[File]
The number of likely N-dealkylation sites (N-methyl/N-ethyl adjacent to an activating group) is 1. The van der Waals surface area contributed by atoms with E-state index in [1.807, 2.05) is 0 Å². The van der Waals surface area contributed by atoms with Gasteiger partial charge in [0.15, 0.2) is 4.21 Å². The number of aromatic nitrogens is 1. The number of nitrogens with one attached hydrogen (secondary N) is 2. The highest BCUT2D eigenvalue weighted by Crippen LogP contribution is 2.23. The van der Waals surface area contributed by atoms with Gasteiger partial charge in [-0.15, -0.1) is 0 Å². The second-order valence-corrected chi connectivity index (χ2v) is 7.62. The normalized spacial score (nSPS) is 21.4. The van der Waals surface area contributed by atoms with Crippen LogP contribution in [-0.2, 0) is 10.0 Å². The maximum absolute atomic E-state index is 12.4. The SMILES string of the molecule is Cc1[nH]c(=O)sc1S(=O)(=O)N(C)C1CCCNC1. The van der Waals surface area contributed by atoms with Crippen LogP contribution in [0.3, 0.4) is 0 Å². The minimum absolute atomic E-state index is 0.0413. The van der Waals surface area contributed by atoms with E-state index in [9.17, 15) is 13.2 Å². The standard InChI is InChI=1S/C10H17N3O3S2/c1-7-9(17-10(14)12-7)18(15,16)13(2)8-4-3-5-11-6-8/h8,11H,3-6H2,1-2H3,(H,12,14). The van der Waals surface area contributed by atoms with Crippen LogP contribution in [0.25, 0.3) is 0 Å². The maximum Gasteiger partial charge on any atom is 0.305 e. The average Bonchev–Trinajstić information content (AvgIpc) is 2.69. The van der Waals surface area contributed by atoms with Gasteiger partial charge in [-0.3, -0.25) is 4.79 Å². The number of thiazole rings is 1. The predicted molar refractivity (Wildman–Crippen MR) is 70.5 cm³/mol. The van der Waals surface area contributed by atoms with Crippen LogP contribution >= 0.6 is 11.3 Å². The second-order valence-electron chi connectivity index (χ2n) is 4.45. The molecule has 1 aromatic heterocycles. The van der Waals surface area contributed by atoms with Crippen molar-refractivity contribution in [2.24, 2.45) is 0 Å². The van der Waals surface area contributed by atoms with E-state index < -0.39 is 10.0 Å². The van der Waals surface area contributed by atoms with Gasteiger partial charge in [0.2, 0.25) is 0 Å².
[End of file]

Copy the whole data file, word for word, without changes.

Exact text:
The number of likely N-dealkylation sites (N-methyl/N-ethyl adjacent to an activating group) is 1. The van der Waals surface area contributed by atoms with E-state index in [1.807, 2.05) is 0 Å². The van der Waals surface area contributed by atoms with Gasteiger partial charge in [0.15, 0.2) is 4.21 Å². The number of aromatic nitrogens is 1. The number of nitrogens with one attached hydrogen (secondary N) is 2. The highest BCUT2D eigenvalue weighted by Crippen LogP contribution is 2.23. The van der Waals surface area contributed by atoms with Gasteiger partial charge in [-0.15, -0.1) is 0 Å². The second-order valence-corrected chi connectivity index (χ2v) is 7.62. The normalized spacial score (nSPS) is 21.4. The van der Waals surface area contributed by atoms with Crippen LogP contribution in [-0.2, 0) is 10.0 Å². The maximum absolute atomic E-state index is 12.4. The SMILES string of the molecule is Cc1[nH]c(=O)sc1S(=O)(=O)N(C)C1CCCNC1. The van der Waals surface area contributed by atoms with Crippen LogP contribution in [0.3, 0.4) is 0 Å². The minimum absolute atomic E-state index is 0.0413. The van der Waals surface area contributed by atoms with E-state index in [9.17, 15) is 13.2 Å². The standard InChI is InChI=1S/C10H17N3O3S2/c1-7-9(17-10(14)12-7)18(15,16)13(2)8-4-3-5-11-6-8/h8,11H,3-6H2,1-2H3,(H,12,14). The van der Waals surface area contributed by atoms with Crippen LogP contribution in [0.25, 0.3) is 0 Å². The maximum Gasteiger partial charge on any atom is 0.305 e. The average Bonchev–Trinajstić information content (AvgIpc) is 2.69. The van der Waals surface area contributed by atoms with Gasteiger partial charge in [-0.3, -0.25) is 4.79 Å². The number of thiazole rings is 1. The predicted molar refractivity (Wildman–Crippen MR) is 70.5 cm³/mol. The van der Waals surface area contributed by atoms with Crippen LogP contribution >= 0.6 is 11.3 Å². The second-order valence-electron chi connectivity index (χ2n) is 4.45. The molecule has 1 aromatic heterocycles. The van der Waals surface area contributed by atoms with Crippen molar-refractivity contribution in [2.24, 2.45) is 0 Å². The van der Waals surface area contributed by atoms with E-state index < -0.39 is 10.0 Å². The van der Waals surface area contributed by atoms with Gasteiger partial charge in [0.2, 0.25) is 0 Å².